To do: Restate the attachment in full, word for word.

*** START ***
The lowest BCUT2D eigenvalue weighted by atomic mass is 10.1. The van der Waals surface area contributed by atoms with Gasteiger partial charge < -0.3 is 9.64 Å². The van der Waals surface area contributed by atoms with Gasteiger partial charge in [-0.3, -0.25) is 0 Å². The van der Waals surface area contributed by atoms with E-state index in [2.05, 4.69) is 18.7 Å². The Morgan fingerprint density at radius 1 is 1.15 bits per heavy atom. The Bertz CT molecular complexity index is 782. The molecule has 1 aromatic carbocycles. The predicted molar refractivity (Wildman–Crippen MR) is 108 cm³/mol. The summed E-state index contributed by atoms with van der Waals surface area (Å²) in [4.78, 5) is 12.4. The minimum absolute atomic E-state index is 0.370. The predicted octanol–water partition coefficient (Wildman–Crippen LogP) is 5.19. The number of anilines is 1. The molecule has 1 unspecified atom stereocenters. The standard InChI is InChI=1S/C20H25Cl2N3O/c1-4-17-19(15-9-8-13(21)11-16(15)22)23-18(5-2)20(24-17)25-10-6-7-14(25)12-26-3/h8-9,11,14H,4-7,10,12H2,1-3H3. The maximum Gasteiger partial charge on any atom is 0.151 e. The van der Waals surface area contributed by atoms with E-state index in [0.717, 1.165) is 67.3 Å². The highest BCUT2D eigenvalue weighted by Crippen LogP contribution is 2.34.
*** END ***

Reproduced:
The lowest BCUT2D eigenvalue weighted by atomic mass is 10.1. The van der Waals surface area contributed by atoms with Gasteiger partial charge < -0.3 is 9.64 Å². The van der Waals surface area contributed by atoms with Gasteiger partial charge in [-0.3, -0.25) is 0 Å². The van der Waals surface area contributed by atoms with E-state index in [2.05, 4.69) is 18.7 Å². The Morgan fingerprint density at radius 1 is 1.15 bits per heavy atom. The Bertz CT molecular complexity index is 782. The molecule has 1 aromatic carbocycles. The predicted molar refractivity (Wildman–Crippen MR) is 108 cm³/mol. The summed E-state index contributed by atoms with van der Waals surface area (Å²) in [4.78, 5) is 12.4. The minimum absolute atomic E-state index is 0.370. The predicted octanol–water partition coefficient (Wildman–Crippen LogP) is 5.19. The number of anilines is 1. The molecule has 1 unspecified atom stereocenters. The standard InChI is InChI=1S/C20H25Cl2N3O/c1-4-17-19(15-9-8-13(21)11-16(15)22)23-18(5-2)20(24-17)25-10-6-7-14(25)12-26-3/h8-9,11,14H,4-7,10,12H2,1-3H3. The maximum Gasteiger partial charge on any atom is 0.151 e. The van der Waals surface area contributed by atoms with E-state index in [0.717, 1.165) is 67.3 Å². The highest BCUT2D eigenvalue weighted by Crippen LogP contribution is 2.34.